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Report of Card. Péter ERDŐ, President of the "Consilium Conferentiarum Episcoporum Europae" (C.C.E.E.), for Europe


In the name of the European bishops represented by the Presidents of all the Episcopal Conferences of the continent, gathered ten days ago in Zagreb at the 40th plenary session of the Council of European Episcopal Conferences, I express my most heartfelt and cordial greetings to the prelates present here and to all the Catholics of the Middle East.
Seen from Europe, the Holy Land and the Middle East are found to the east. It is from there that the light of Christ came, that light that remains forever the true Invincible Sun that will never set. The face of Jesus shines like the sun (Mt 17:2) and illuminates the whole history of humanity. But the chosen disciples saw this splendor on the mount of the Transfiguration as the drama of the Passion and Resurrection of the Lord were already being prepared.
Europe is in debt to the Middle East. Not only do a multitude of the fundamental elements of our culture come from that region, but the first missionaries to our continent came from there too. We gratefully conserve the memory of the event described in the Acts of the Apostles: “One night Paul had a vision: a Macedonian appeared and kept urging him in these words, 'Come across to Macedonia and help us.' Once he had seen this vision we lost no time in arranging a passage to Macedonia, convinced that God had called us to bring them the good news” (Acts 16:9-10). It was a providential decision by the Holy Father Benedict XVI to dedicate an entire year to Saint Paul, the Apostle to the Nations, whose fervor and wisdom are extremely relevant for the new evangelization.
Speaking of this, I have to recall our European episcopal pilgrimage to Tarsus, the city of St Paul, but I have to also repeat the expression of sorrow and solidarity of the Europan bishops that we offered on the occasion of the violent death of His Excellency Mons. Luigi Padovese, President of the Bishops’ Conference of Turkey.
When we consider the Middle East, we Europeans have to examine our consciences. Is the Gospel message still alive among us, that good news that we received from the Apostles? Or is that light and enthusiasm that stems from faith in Christ absent now from our lives?
In our times, when Christian refugees and emigrants arrive in Europe from various Middle Eastern countries, what is our reaction? Do we pay enough attention to the reasons that force thousands if not millions of Christians to leave the land where their ancestors lived for almost two thousand years? Is it also true that our behavior is responsible for what is happening? We are truly facing a great challenge. We have to examine the nature and effects of the changes in Europe and in the Western world. Do we know how to effectively express our support to the Christians of the Middle East? Are the principle factors in public life in Europe still sensitive to the illuminated human values that come from Christianity? Or are they largely indifferent to and distrustful of that precious inheritance of ours? An inheritance without which Europe would not even exist in a cultural sense.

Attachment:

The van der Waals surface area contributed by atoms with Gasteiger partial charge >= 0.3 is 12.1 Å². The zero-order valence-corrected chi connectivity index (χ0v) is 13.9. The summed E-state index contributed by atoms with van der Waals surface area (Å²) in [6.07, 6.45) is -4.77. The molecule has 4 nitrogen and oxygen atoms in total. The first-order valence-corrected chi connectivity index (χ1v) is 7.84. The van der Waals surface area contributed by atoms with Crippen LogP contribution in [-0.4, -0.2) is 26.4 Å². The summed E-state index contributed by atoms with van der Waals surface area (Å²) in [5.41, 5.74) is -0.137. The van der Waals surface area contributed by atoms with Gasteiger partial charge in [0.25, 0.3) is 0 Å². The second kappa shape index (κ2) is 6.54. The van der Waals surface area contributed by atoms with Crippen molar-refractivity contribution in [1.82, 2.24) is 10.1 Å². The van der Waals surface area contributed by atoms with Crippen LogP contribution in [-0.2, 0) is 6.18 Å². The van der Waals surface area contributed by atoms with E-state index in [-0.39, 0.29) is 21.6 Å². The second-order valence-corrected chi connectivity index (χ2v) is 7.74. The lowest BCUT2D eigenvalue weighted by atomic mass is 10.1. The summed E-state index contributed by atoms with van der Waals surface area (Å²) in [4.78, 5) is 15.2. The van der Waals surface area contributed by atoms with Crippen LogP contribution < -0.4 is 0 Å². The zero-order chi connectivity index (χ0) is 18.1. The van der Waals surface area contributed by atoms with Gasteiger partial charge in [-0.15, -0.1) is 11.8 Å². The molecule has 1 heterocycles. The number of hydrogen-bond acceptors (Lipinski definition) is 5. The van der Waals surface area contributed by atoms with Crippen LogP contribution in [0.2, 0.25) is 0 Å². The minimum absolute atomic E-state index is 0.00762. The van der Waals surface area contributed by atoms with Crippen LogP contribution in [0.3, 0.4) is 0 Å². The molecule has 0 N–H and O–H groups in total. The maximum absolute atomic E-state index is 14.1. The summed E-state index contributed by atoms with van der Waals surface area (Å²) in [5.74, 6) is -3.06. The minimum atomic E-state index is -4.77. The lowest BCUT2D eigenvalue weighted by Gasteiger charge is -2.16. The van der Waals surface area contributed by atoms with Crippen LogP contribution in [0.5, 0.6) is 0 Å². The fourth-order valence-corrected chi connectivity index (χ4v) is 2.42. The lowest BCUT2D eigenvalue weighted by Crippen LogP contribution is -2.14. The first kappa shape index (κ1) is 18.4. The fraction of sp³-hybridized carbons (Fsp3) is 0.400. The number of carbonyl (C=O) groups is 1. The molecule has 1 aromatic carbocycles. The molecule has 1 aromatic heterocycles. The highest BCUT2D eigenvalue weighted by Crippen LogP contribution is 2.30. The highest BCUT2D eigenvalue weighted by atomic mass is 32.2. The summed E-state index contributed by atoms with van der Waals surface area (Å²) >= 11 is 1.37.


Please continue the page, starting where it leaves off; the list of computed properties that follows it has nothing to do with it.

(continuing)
The Christians who come from the Middle East knock on the doors of our hearts and re-awaken our Christian conscience.
How do we welcome these brothers and sisters, what can we do to ensure that their ancient inheritance - which is also ecclesiastical- is conserved for the future?
The theme of this synod is The Catholic Church in the Middle East: communion and witness. In the Acts of the Apostles we read that the multitude of the believers was “of one heart and soul”
(Acts 4:32). Such a communion still exists in the Church today; rather, the communion of the saints is an article of our Creed. Such an essential communion has to be - like the Church itself - both visible and invisible at the same time, it has to move in the world of grace but also in society. The Catholics of Europe pray, work, struggle and fight to be present and effective in visible society as well. Despite all the sadness, all the disappointments, all the negative experiences and sometimes the discrimination or pressures that strike Christians who try to follow their conscience, we never give up hoping that our Europe too will be able to find again its identity that is profoundly rooted in the culture of life, hope and love. The more we are aware of our Christian vocation in society, the more we will also be capable of displaying and radiating the force of the Gospel which is powerful and capable of transforming human society in our century as well. Faithful to the teaching of Vatican Council II demonstrated in a special way in the Pastoral Constitution Gaudium et Spes, we have to follow the invitation of the Church: “Those who are suited or can become suited should prepare themselves for the difficult, but at the same time, the very noble art of politics,and should seek to practice this art without regard for their own interests or for material advantages. With integrity and wisdom, they must take action against any form of injustice and tyranny, against arbitrary domination by an individual or a political party and any intolerance. They should dedicate themselves to the service of all with sincerity and fairness, indeed, with the charity and fortitude demanded by political life.” (GS 75f)
“Physician, heal thyself” (Lk 4:23) - writes St Luke, the “dear doctor” (Col 4:14). We therefore have to heal ourselves - we, the Christians of Europe - with the help of the Holy Spirit so that we can reflect the light of Christ, received from the East, and pass on the gift obtained through our courageous witness.
In this sense I ask for God’s blessing on this Synod and on all the Christians of the Middle East: Stella Orientis, pray for us!

[00020-02.04] [RC003] [Original text: Italian]



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